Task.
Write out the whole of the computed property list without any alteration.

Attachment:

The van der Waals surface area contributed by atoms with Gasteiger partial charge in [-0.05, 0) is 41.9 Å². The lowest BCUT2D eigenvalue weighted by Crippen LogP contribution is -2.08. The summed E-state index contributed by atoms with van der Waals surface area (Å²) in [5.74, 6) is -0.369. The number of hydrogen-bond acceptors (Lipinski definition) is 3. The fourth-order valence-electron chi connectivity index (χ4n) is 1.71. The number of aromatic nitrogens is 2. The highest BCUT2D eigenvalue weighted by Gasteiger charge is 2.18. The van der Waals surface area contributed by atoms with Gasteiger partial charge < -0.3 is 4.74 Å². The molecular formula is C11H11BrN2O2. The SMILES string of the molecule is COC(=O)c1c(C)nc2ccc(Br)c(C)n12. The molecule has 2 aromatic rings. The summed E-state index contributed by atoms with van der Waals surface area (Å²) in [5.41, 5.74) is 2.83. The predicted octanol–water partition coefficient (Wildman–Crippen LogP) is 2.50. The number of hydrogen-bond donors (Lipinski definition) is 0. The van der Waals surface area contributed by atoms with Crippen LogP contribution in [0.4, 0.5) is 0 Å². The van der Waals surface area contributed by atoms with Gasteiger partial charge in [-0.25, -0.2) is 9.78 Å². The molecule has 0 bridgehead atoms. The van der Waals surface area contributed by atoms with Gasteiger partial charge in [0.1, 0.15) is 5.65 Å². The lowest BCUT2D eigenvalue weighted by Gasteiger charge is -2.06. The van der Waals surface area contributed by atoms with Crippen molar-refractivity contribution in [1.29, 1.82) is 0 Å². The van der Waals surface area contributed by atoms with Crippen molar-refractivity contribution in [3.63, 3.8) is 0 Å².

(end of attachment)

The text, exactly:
The van der Waals surface area contributed by atoms with Gasteiger partial charge in [-0.05, 0) is 41.9 Å². The lowest BCUT2D eigenvalue weighted by Crippen LogP contribution is -2.08. The summed E-state index contributed by atoms with van der Waals surface area (Å²) in [5.74, 6) is -0.369. The number of hydrogen-bond acceptors (Lipinski definition) is 3. The fourth-order valence-electron chi connectivity index (χ4n) is 1.71. The number of aromatic nitrogens is 2. The highest BCUT2D eigenvalue weighted by Gasteiger charge is 2.18. The van der Waals surface area contributed by atoms with Gasteiger partial charge < -0.3 is 4.74 Å². The molecular formula is C11H11BrN2O2. The SMILES string of the molecule is COC(=O)c1c(C)nc2ccc(Br)c(C)n12. The molecule has 2 aromatic rings. The summed E-state index contributed by atoms with van der Waals surface area (Å²) in [5.41, 5.74) is 2.83. The predicted octanol–water partition coefficient (Wildman–Crippen LogP) is 2.50. The number of hydrogen-bond donors (Lipinski definition) is 0. The van der Waals surface area contributed by atoms with Crippen LogP contribution in [0.4, 0.5) is 0 Å². The van der Waals surface area contributed by atoms with Gasteiger partial charge in [-0.25, -0.2) is 9.78 Å². The molecule has 0 bridgehead atoms. The van der Waals surface area contributed by atoms with Gasteiger partial charge in [0.1, 0.15) is 5.65 Å². The lowest BCUT2D eigenvalue weighted by Gasteiger charge is -2.06. The van der Waals surface area contributed by atoms with Crippen molar-refractivity contribution in [1.29, 1.82) is 0 Å². The van der Waals surface area contributed by atoms with Crippen molar-refractivity contribution in [3.63, 3.8) is 0 Å².